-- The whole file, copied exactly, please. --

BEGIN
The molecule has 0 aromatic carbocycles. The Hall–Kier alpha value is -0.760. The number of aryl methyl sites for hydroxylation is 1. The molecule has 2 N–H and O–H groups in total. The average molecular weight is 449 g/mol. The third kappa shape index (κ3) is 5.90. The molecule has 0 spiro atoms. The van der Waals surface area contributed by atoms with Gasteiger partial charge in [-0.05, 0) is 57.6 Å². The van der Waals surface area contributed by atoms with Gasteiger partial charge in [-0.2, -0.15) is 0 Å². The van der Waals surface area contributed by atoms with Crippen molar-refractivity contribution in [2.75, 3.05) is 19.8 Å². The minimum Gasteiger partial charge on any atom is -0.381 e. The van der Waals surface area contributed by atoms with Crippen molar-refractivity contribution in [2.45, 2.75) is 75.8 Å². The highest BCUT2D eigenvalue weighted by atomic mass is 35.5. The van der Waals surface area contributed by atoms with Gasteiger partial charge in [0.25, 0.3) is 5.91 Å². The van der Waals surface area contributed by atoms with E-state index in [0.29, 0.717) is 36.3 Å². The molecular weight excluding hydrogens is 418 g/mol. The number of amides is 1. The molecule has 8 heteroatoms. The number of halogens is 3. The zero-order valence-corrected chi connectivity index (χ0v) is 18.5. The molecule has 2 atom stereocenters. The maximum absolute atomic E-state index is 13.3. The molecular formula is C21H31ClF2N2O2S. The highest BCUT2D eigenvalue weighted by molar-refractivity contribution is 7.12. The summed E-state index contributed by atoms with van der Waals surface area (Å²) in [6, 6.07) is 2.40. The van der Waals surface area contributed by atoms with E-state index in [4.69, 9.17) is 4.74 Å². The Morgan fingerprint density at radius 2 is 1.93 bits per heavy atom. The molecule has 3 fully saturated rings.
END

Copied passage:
The molecule has 0 aromatic carbocycles. The Hall–Kier alpha value is -0.760. The number of aryl methyl sites for hydroxylation is 1. The molecule has 2 N–H and O–H groups in total. The average molecular weight is 449 g/mol. The third kappa shape index (κ3) is 5.90. The molecule has 0 spiro atoms. The van der Waals surface area contributed by atoms with Gasteiger partial charge in [-0.05, 0) is 57.6 Å². The van der Waals surface area contributed by atoms with Gasteiger partial charge in [-0.2, -0.15) is 0 Å². The van der Waals surface area contributed by atoms with Crippen molar-refractivity contribution in [2.75, 3.05) is 19.8 Å². The minimum Gasteiger partial charge on any atom is -0.381 e. The van der Waals surface area contributed by atoms with Crippen molar-refractivity contribution in [2.45, 2.75) is 75.8 Å². The highest BCUT2D eigenvalue weighted by atomic mass is 35.5. The van der Waals surface area contributed by atoms with Gasteiger partial charge in [0.25, 0.3) is 5.91 Å². The van der Waals surface area contributed by atoms with E-state index in [0.29, 0.717) is 36.3 Å². The molecular weight excluding hydrogens is 418 g/mol. The number of amides is 1. The molecule has 8 heteroatoms. The number of halogens is 3. The zero-order valence-corrected chi connectivity index (χ0v) is 18.5. The molecule has 2 atom stereocenters. The maximum absolute atomic E-state index is 13.3. The molecular formula is C21H31ClF2N2O2S. The highest BCUT2D eigenvalue weighted by molar-refractivity contribution is 7.12. The summed E-state index contributed by atoms with van der Waals surface area (Å²) in [6, 6.07) is 2.40. The van der Waals surface area contributed by atoms with E-state index in [4.69, 9.17) is 4.74 Å². The Morgan fingerprint density at radius 2 is 1.93 bits per heavy atom. The molecule has 3 fully saturated rings.